Since the purpose of this study is to explore ways in which a new philosophical Daoism can inform, inspire and assist both those already engaged in the environmental movement and especially those who see the situation as too hopeless to make such a commitment, we might best begin with an overview of environmentalism generally. It will not be our purpose here to provide a detailed history of environmentalism or to discuss its many modern expressions; we will assume our reader is not only well informed of the need for environmental concern, but also of many of its expressions. We will rather paint with a broad brush with a view to highlighting those pivotal areas of evolving emphases to which philosophical Daoism has, in our view, a significant contribution to make. As ideas, these are in reality relatively few and simple and are already widely espoused by many. Our intention is not so much to introduce new ideas as to provide those already entertained with a deeper philosophical rationale and a framework for their realization in practice. This latter is the hinge upon which any significant contribution by philosophical Daoism must turn. Earlier, we made brief mention of the need for a transformation in consciousness as a likely requirement for humanity to turn the tide on its own self-destructive trajectory. By this we do not mean some form of traditional or New Age religious practice with the promise of an “awakening”, but rather a much more prosaic, and to our thinking realistic, growing approximation of new and healthier perspectives.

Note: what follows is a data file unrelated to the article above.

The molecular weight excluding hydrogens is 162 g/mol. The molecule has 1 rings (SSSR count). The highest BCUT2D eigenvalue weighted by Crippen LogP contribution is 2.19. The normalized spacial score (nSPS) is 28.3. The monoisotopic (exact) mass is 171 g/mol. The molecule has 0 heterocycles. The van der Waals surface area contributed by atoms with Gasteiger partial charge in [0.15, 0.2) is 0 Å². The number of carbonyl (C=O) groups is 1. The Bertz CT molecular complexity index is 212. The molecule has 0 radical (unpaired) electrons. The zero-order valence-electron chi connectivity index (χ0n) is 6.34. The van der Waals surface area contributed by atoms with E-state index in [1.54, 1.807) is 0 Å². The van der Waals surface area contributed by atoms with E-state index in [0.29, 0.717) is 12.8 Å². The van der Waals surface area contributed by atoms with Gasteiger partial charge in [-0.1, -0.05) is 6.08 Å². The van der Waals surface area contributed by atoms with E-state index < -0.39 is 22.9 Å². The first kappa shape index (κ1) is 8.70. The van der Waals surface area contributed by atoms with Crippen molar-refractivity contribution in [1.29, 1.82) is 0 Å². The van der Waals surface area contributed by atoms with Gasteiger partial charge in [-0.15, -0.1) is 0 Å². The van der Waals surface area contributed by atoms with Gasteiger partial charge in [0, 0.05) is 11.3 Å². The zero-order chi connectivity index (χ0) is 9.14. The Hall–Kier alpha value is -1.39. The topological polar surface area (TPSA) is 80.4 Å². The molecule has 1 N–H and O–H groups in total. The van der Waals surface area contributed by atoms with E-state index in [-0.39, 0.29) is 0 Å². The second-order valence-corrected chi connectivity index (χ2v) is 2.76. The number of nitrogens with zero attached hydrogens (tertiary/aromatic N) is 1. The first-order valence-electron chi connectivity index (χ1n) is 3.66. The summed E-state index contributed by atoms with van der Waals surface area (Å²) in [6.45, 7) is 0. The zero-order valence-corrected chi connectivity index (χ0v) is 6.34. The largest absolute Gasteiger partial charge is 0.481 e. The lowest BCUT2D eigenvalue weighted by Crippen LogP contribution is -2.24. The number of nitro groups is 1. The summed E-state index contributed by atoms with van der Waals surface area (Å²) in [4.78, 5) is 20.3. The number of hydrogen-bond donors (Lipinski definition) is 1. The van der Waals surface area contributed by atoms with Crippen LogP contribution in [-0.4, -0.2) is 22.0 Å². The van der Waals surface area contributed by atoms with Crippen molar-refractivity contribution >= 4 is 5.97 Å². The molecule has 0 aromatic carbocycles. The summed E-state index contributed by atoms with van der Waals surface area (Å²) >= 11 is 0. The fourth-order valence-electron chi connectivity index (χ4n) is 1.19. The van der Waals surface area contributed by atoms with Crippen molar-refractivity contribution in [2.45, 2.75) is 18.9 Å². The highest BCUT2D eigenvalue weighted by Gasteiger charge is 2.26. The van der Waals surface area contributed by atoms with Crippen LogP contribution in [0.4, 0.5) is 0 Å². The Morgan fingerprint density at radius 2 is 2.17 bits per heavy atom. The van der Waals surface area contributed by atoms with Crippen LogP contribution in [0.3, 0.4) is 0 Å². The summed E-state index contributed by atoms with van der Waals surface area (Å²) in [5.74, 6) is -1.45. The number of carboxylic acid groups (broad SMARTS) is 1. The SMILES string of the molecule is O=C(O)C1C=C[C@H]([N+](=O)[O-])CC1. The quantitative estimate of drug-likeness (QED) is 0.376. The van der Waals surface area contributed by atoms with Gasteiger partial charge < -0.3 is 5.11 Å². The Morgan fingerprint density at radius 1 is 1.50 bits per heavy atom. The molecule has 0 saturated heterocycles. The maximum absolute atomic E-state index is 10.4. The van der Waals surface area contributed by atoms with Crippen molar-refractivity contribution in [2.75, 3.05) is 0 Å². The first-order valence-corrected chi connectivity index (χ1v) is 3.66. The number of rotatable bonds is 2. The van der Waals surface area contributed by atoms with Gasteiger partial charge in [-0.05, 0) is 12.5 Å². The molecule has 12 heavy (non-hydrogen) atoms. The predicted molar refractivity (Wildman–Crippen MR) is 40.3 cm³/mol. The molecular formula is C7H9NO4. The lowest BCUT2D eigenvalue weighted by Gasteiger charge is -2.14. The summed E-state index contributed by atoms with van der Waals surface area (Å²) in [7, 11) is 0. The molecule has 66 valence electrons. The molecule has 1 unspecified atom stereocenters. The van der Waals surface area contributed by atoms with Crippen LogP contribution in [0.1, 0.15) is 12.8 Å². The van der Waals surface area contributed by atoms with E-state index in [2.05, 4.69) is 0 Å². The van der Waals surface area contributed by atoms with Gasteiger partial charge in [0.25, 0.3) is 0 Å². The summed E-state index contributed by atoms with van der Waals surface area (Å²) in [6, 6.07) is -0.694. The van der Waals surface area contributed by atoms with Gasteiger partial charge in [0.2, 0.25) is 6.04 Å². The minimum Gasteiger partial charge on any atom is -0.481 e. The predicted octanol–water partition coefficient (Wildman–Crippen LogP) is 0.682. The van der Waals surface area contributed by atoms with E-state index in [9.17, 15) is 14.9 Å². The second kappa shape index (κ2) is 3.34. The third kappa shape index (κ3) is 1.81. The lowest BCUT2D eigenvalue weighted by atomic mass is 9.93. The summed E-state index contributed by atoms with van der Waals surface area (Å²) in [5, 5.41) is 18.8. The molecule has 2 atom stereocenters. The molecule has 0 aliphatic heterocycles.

Under the overarching rubric “Environmentalism” we will consider three broad expressions: Conservationism, Environmentalism, and Deep Ecology. This is convenient to our purposes, but it should be noted that the philosophies of each bleed over into those of the others and our representations of them will be an oversimplification. And while we see the first as progressively evolving toward the last, and take Deep Ecology as offering the best hope for the preservation of the environment, we recognize the value of each in its time. However, since the other two are still widely subscribed to within the larger movement, we will make the case for a shift toward the latter facilitated in part by the contributions of philosophical Daoism.

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